A CONTROVERSIAL sand and gravel quarry near Abingdon will be discussed at a meeting next week.

Hills Quarry Products’ original plans for the quarry on land near Clifton Hampden were rejected by members of Oxfordshire County Council’s planning committee in November 2017.

The application is for the extraction of 2.5 million tonnes of sand and gravel from an area north of the River Thames between Clifton Hampden and Culham.

READ AGAIN: Clifton Hampden quarry plans are back on the agenda

Permission is sought for a 12.5-year period for the land at Fullamoor Plantation, where there would also be a new plant site and a new access onto the A415.

Oxford Mail:

The company has made several changes to its proposals and has re-submitted an application, which will be discussed by councillors on Monday at County Hall in Oxford at 2pm.

The latest plan contains proposals for reducing the height of bunds – earth works to shield development construction – because of the likely harm to Green Belt land.

READ AGAIN: Quarry plans at Clifton Hampden move closer to reality

The height of the bunds is about two to three storeys high but residents say the new plans have failed to mitigate the strength of wide-spread opposition to the quarry.

Opponents include MPs, county and district councillors, parish councils, environmental groups and surrounding villages.

Spearheading the campaign is Bachport, the Burcot and Clifton Hampden Protection of the River Thames.

Bachport spokesman Giles Baxter said: “Councillors made the right decision when they rejected the first application in 2017, and nothing has changed which would give them reason to change their minds.

“The new proposals still require huge bunds to cut out noise, dust and visual pollution and will destroy the openness and tranquillity of the Green Belt.

“There are no very special circumstances which justify such inappropriate development in this location at this time - Oxfordshire has more than 20 years supply of sand and gravel to cater for development.”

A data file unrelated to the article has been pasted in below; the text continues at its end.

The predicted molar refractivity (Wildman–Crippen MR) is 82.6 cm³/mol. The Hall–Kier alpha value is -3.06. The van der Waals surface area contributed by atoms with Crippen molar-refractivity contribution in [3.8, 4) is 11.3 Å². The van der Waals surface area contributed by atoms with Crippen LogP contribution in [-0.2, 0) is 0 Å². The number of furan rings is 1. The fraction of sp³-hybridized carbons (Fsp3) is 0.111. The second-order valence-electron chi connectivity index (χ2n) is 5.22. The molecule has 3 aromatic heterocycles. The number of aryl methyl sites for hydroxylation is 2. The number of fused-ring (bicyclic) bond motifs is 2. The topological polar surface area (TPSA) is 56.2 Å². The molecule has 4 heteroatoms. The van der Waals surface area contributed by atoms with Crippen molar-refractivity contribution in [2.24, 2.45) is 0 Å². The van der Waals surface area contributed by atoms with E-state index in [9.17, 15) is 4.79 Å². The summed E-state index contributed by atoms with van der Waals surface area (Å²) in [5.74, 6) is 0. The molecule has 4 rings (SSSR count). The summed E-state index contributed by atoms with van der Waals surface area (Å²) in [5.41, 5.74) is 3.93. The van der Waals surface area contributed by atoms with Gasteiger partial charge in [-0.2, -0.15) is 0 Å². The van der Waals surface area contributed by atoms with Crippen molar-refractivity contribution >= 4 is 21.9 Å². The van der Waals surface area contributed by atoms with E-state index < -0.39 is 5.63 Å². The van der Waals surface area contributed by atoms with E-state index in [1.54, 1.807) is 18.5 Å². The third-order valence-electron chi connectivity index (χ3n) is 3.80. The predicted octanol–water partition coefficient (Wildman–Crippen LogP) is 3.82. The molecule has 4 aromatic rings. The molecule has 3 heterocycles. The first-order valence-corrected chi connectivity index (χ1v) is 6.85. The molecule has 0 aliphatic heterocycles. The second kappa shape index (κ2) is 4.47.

A report to councillors describes the application as ‘resubmission’ and points out there have been numerous objections from local councils, groups and 300 residents who wrote letters.

Councillors are being asked to consider if the application ‘overcomes their previous concerns’.

If not they are being advised to refuse the application for a number of different reasons, including additional vehicle movements leading to ‘severe highways impacts’ and the development prejudicing a new link road and Thames crossing along one of the routes in the emerging South Oxfordshire Plan 2033.

Bachport said the proposed reduction in extra lorry movements from 100 to about 90 did not address the problem that an already overloaded road infrastructure in this part of Oxfordshire cannot support the extra vehicles.

Hills Quarry Products group director Peter Andrew said: "We have worked through all the concerns raised in connection with the application and believe that our proposals are robust. "Fullamoor can deliver the much needed supply of minerals with minimal environmental impact."

He added: "“Our proposal for Fullamoor quarry provides South Oxfordshire with local aggregates for use in local development– its location means it can deliver cost savings for these projects and significantly reduce the environmental impact of transporting material by road.”